Monday, June 6, 2016

Constraints to Power: Ordain Married Men

Yesterday I read something from Fr. Andrew that rang true to me:

Although any Roman Catholic will recognise a parallel with her (unlike a Protestant), he will most probably not use the term ‘the Mother of God’ or ‘the All-Holy’, but a term like ‘the Virgin’, the Holy Virgin’ or ‘Madonna’, ‘My Lady’. Their emphasis is on her virginity, not on her motherhood, and that is very significant.

And Patirck Sheridan reminded me of Fr. Andrew's excellent post today:

All this stuff is related. The so-called "Gregorian reforms," attributed falsely by their zealous proponents to St Gregory the Great and Preacher of Dialogues (who would no doubt have been horrified by them), were a fundamentally secular revolution, not unlike the rather secular reforms of the Second Vatican Council. Carried all over Europe by the Romanising monks of Cluny, the proto-Ultramontane party of the early feudal world, these reforms destroyed Orthodoxy in Western Europe and established Popery in its place. Feudalism, enforced celibacy, the sharp disparity between Church and State (epitomised in the Road to Canossa and the murder of Thomas Becket), legends and images of St Mary that obliterate the divine motherhood, the maintenance of Latin, the decline of liturgy as corporate worship and its confinement to portable breviaries, competing religious orders, &c.

Occasionally, I think what I should do if I somehow gain power. It does seem it would be good for America to insist on a change-over to ordaining married men. This has nothing to do with doctrine- the insistence on celibacy is just an abuse of Papal authority- or, if you are still imagining it to be so, merely use of Papal authority. Additionally, if we were to extend our insistence to all religions (we wouldn't want to be accused of singling anyone out) we could provide very good effects among the Protestant churches too. An insistence on married men would be a de-facto ban on womenpriests/ministers/witches/whatever.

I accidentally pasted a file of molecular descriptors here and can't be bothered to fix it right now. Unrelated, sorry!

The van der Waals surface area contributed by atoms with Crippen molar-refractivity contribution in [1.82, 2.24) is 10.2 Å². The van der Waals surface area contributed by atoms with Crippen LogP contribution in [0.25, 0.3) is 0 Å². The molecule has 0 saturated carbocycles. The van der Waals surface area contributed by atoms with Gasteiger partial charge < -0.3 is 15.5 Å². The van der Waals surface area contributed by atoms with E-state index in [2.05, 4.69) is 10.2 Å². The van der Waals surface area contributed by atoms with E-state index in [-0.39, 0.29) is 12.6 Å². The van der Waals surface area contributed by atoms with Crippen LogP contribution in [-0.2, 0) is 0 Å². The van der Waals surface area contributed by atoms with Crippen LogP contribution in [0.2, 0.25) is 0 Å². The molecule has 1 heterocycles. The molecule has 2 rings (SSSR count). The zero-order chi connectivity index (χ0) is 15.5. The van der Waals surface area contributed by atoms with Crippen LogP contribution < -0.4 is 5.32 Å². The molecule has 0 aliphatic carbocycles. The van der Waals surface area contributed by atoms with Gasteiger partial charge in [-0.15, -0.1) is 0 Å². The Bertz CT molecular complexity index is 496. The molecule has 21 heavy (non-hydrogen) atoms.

I am normally quite libertarian in my outlook, but I have come to notice that true liberty necessitates constraints, especially on certain classes. Let celibates go to the monasteries. American Catholics like to pretend the corrosive effects on family formation are coming solely from outside their realm, but this is nonsense, as the priests who find themselves closing parishes that once had thriving schools attached to them must know. No children come from virgins, nor do relationships developed outside of the church often find their way back in.

Most people don't understand doctrine. They are tribal. A change in a non-doctrinal practice often has a far more profound effect on the people- as progressive well know, since they've been constantly tinkering with everything in order to screw us up. In this particular case, assuming high compliance, I suspect we could see very good effects by the second generation.

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